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Olay: Turkey’s years of strife through the lens of a Magnum photographer

Turkish soldiers gathered for the funeral ceremony of Birhan Er, killed among 33 soldiers during an air attack by regime forces near Idlib, Syria on 27 February 2020 (Emin Ozmen/Magnum Photos)
Turkish soldiers gathered for the funeral ceremony of Birhan Er, killed among 33 soldiers during an air attack by regime forces near Idlib, Syria on 27 February 2020 (Emin Ozmen/Magnum Photos)

A tumultuous decade in Turkey is captured in a vivid and fast-paced series of photographs, in the highly anticipated first book of Magnum photographer, Emin Ozmen.

Olay, meaning event or incident, is a retrospective of Ozmen’s work to date, recounting the years of his homeland in a ceaseless state of turmoil, hit by dramatic events: a failed coup d’etat, popular uprisings, natural disasters, political purges, economic turbulence and ongoing military operations.

The photographer says: “We are constantly being tossed around between violence and quiet daily life. Turkey gives no respite. Never a week without a drama, never a month without a major event.

Police use water canon to disperse the crowd near Taksim Square in Istanbul. The civil unrest began in May 2013 after the violent eviction of a sit-in at Gezi park protesting an urban development plan (Emin Ozmen/Magnum Photos)
Police use water canon to disperse the crowd near Taksim Square in Istanbul. The civil unrest began in May 2013 after the violent eviction of a sit-in at Gezi park protesting an urban development plan (Emin Ozmen/Magnum Photos)
A car seen damaged on the broken highway road during the powerful earthquake on 8 February 2023 (Emin Ozmen/Magnum Photos)
A car seen damaged on the broken highway road during the powerful earthquake on 8 February 2023 (Emin Ozmen/Magnum Photos)

Olay is a documentation of Turkey, on the brink of violence and grace. Here, nothing is simple, everything intertwines and clashes, the beautiful as well as the ugly, sadness as well as joy.”

The book includes an extensive timeline introduced by Piotr Zalewski, Turkey correspondent for The Economist, as well as personal texts written by Ozmen, and is co-edited with Cloe Kerhoas.

A member of the PKK linked Civilian Protection Unit uses a hole in a wall to cross a street controlled by Turkish special military forces in Nusaybin in 2015 (Emin Ozmen/Magnum Photos)
A member of the PKK linked Civilian Protection Unit uses a hole in a wall to cross a street controlled by Turkish special military forces in Nusaybin in 2015 (Emin Ozmen/Magnum Photos)
Exhausted refugees who failed to cross the sea from the Turkish coast to the Greek island of Kos head back to Bodrum city centre by bus before trying to cross again later in July 2015 (Emin Ozmen/Magnum Photos)
Exhausted refugees who failed to cross the sea from the Turkish coast to the Greek island of Kos head back to Bodrum city centre by bus before trying to cross again later in July 2015 (Emin Ozmen/Magnum Photos)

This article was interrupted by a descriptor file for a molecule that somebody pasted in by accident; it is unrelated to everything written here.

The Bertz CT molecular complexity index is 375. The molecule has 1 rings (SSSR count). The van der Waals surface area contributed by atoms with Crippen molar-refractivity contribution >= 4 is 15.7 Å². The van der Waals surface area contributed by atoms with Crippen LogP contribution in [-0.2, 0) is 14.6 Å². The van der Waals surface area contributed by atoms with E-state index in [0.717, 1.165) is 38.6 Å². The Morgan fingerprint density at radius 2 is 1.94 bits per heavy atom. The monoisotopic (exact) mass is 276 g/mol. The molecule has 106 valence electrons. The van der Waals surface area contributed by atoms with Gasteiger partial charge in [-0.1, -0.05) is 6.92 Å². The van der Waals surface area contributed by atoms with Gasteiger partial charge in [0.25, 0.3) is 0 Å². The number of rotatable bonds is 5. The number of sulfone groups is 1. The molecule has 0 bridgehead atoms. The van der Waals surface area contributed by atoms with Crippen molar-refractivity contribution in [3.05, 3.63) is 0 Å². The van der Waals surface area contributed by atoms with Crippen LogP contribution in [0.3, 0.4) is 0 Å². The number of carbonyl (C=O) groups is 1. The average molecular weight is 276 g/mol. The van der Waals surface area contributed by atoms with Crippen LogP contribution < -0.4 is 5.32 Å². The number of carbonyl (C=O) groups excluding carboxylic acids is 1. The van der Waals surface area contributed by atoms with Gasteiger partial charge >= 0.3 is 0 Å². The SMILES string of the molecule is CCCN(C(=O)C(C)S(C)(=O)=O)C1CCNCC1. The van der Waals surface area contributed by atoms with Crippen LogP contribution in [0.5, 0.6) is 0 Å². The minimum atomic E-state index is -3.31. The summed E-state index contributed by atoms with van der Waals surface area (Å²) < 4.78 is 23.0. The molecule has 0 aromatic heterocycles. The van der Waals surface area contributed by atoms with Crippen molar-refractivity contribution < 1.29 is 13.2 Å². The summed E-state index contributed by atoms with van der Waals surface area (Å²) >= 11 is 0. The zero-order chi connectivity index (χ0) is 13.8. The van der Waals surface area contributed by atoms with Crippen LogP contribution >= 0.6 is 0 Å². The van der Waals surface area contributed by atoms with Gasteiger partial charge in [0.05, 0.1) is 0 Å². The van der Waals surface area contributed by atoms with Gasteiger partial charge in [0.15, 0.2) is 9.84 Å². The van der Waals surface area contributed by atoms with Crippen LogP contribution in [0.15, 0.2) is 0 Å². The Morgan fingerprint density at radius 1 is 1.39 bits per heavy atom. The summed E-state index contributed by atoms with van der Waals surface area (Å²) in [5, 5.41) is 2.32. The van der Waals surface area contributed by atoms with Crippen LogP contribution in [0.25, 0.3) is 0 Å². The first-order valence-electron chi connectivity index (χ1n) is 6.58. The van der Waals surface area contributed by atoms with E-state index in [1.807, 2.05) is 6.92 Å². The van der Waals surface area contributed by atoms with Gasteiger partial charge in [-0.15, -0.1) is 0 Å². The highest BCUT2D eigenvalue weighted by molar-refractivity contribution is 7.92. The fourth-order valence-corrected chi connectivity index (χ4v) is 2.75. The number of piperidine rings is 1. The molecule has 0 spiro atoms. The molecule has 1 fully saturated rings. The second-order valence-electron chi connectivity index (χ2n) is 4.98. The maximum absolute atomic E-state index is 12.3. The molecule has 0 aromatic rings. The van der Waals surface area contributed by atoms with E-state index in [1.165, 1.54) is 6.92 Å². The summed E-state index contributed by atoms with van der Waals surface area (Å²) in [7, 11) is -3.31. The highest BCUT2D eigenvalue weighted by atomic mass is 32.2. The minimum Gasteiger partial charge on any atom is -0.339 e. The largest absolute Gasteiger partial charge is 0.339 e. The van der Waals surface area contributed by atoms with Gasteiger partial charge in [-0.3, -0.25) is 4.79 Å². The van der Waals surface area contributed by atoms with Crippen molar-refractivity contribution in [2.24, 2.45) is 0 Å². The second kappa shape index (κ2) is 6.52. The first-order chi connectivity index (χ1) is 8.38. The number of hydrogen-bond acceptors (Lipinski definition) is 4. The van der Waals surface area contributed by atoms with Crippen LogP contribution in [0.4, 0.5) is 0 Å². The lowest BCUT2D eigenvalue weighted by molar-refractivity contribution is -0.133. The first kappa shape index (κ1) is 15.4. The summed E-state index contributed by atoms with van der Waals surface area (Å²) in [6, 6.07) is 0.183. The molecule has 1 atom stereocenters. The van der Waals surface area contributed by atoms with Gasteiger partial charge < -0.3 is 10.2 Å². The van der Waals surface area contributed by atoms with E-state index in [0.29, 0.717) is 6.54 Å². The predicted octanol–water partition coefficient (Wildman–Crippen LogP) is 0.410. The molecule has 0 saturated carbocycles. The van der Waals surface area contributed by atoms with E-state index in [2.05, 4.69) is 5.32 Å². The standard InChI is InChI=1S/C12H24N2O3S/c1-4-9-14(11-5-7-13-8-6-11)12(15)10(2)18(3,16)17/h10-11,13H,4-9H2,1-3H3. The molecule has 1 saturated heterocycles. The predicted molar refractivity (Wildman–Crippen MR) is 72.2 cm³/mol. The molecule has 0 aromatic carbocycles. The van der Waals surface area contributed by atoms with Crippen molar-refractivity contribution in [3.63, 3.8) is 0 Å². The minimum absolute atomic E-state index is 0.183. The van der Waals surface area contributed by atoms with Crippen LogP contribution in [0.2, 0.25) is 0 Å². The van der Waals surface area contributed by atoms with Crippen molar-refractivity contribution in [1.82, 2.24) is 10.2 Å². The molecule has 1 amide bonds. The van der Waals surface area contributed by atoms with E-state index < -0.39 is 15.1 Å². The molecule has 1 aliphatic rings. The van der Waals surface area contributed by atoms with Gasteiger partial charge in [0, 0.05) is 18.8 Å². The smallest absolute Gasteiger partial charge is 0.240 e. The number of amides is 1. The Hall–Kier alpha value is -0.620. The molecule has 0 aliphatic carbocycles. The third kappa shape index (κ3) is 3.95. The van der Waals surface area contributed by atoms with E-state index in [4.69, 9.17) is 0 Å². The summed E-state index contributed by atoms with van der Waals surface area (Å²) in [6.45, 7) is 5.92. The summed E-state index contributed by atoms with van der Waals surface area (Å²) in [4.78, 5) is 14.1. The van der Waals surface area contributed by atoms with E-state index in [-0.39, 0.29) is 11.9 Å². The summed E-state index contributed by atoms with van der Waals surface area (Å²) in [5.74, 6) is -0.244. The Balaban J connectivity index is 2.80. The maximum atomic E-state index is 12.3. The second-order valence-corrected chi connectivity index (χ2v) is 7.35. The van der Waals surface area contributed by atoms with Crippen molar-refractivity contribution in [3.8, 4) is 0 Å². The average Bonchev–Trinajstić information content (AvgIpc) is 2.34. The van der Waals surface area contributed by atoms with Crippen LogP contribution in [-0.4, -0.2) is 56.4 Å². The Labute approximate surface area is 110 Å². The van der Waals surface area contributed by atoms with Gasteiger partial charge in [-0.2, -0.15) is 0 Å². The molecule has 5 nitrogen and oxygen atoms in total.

Emin Ozmen, born in 1985 in Turkey, is a Magnum photographer based in Istanbul.

He joined the prestigious photography collective in 2017 and became a full member in 2022.

The minaret of a sunken mosque emerges from the reservoir of the Birecik dam in Gaziantep. For several decades now, dozens of villages and towns have disappeared under water as a result of the numerous hydroelectric power plant projects of successive governments under the Southeast Anatolia Project (Emin Ozmen/Magnum Photos)
The minaret of a sunken mosque emerges from the reservoir of the Birecik dam in Gaziantep. For several decades now, dozens of villages and towns have disappeared under water as a result of the numerous hydroelectric power plant projects of successive governments under the Southeast Anatolia Project (Emin Ozmen/Magnum Photos)
Syrian children play in Istasyon neighbourhood of Mardin in October 2020. Turkey is home to more than 3.6 million Syrian refugees, who constitute the vast majority of the over 4 million refugees and asylum seekers that make the country the world’s largest host of refugees (Emin Ozmen/Magnum Photos)
Syrian children play in Istasyon neighbourhood of Mardin in October 2020. Turkey is home to more than 3.6 million Syrian refugees, who constitute the vast majority of the over 4 million refugees and asylum seekers that make the country the world’s largest host of refugees (Emin Ozmen/Magnum Photos)

For more than fifteen years, he has undertaken a long project of photographic documentation of the social, climatic, and civil troubles around the world, and in his country in particular.

His work has been published by Time magazine, The New York Times, The Washington Post, Der Spiegel, Le Monde magazine M, Paris Match and Newsweek, among others.

People gathered as security forces collect bodies after deadly twin car bombings that  killed 53 and injured 146 in Reyhanli, a Turkish town on the Syrian border, on 11 May 2013 (Emin Ozmen/Magnum Photos)
People gathered as security forces collect bodies after deadly twin car bombings that killed 53 and injured 146 in Reyhanli, a Turkish town on the Syrian border, on 11 May 2013 (Emin Ozmen/Magnum Photos)
Smoke and tear gas fill the sky as Turkish police and protesters clash near Taksim Square in Istanbul on the first day of the Gezi park protests in June 2013 (Emin Ozmen/Magnum Photos)
Smoke and tear gas fill the sky as Turkish police and protesters clash near Taksim Square in Istanbul on the first day of the Gezi park protests in June 2013 (Emin Ozmen/Magnum Photos)

“For me, there is something more important than good or bad photography. It’s about the quality of your character, it’s about your soul.

“I believe photography follows this and is already a reflection of who you are,” Ozmen said.